Italian yields above 6% on Greek plan

Tuesday 01 November 2011 17.31
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Italian borrowing costs close to record level
Italian borrowing costs close to record level
Berlusconi facing pressure to quit
Berlusconi facing pressure to quit

The shock decision by Greece to hold a referendum on a euro zone debt plan alarmed investors and pushed Italian sovereign borrowing rates up sharply and German rates down to below 2% today.

Italian 10-year bond yields, already under pressure yesterday, stood at 6.227% this evening, trading up from 6.081% and close to their record level of 6.397% reached in August, when the government was forced to adopt emergency austerity measures.

Yields on Spain, also seen as a potential next victim of the euro zone debt crisis, rose to 5.57% from 5.526% yesterday. Irish yields were also higher today, touching levels of just under 8.4%.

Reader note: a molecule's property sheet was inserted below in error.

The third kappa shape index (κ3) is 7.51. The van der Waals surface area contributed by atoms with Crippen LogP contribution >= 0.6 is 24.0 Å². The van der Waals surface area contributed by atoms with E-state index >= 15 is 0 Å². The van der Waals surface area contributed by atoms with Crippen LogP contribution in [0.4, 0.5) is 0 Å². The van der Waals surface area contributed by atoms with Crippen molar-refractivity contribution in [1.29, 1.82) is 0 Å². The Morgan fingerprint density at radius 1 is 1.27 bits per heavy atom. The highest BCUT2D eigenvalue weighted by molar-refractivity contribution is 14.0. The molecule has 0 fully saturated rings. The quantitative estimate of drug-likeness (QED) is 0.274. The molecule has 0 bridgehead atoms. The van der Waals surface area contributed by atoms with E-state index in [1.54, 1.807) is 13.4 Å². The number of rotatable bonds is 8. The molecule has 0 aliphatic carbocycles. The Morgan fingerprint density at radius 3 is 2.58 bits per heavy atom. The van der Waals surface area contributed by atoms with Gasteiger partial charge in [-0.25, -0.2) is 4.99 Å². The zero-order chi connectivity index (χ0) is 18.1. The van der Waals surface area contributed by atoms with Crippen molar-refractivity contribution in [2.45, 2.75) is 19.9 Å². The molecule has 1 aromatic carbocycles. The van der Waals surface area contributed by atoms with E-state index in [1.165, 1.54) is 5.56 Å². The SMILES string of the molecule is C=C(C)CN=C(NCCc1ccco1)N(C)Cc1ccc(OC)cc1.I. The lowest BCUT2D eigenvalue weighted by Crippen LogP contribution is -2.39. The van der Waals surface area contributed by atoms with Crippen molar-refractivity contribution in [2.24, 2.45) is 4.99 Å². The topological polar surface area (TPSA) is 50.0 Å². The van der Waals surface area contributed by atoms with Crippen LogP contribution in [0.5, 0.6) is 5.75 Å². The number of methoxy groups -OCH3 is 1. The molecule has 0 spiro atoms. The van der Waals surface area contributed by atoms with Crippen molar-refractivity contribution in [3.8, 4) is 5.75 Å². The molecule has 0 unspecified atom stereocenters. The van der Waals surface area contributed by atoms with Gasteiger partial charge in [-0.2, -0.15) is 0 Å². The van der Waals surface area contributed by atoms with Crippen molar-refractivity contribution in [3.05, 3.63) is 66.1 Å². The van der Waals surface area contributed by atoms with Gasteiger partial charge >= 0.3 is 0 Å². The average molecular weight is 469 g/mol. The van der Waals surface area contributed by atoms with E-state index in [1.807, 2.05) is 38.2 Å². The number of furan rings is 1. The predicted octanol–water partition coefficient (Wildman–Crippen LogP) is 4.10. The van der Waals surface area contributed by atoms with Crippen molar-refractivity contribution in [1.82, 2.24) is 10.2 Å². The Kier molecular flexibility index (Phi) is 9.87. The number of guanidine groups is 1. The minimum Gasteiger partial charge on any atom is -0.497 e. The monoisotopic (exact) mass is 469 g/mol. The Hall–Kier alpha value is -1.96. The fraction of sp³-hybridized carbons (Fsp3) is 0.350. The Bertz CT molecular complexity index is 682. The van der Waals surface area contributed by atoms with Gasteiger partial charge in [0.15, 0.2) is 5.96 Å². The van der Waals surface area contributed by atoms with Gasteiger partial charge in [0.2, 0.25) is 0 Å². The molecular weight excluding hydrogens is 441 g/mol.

For more solid countries, still holders of top notch AAA debt ratings, yields dropped. Yields on German benchmark bonds fell sharply to 1.846% from 2.024% yesterday. French benchmark yields also fell to 3.024% from 3.094%.

The spread between rates on Italian 10-year government bonds and benchmark German ones meanwhile widened to a new record of 4.37 percentage points.

Yields measure the confidence investors have in a country's debt and yesterday's announcement that Greece would hold a vote before accepting a default deal agreed by leaders in Brussels last week boosted yields for the euro zone's more fragile countries.

Italy's Berlusconi vows reform

Italian Prime Minister Silvio Berlusconi repeated today that reform measures promised at an EU summit last week would be applied with determination and he would explain them to leaders from the Group of 20 economic powers in Cannes this week.

At the same time, Enrico Letta, a senior member of the centre-left Democratic Party said that the party had presented a request to President Giorgio Napolitano to appoint a new government to deal with the crisis facing Italy.

As yields on Italian bonds rose to record levels above 6%, Berlusconi said Greece's decision to hold a referendum on the terms of a bail-out package was weighing heavily on markets.

"This was an unexpected choice which is creating uncertainty after the recent European Council meeting and on the eve of the important meeting of the G20 in Cannes," he said in a statement.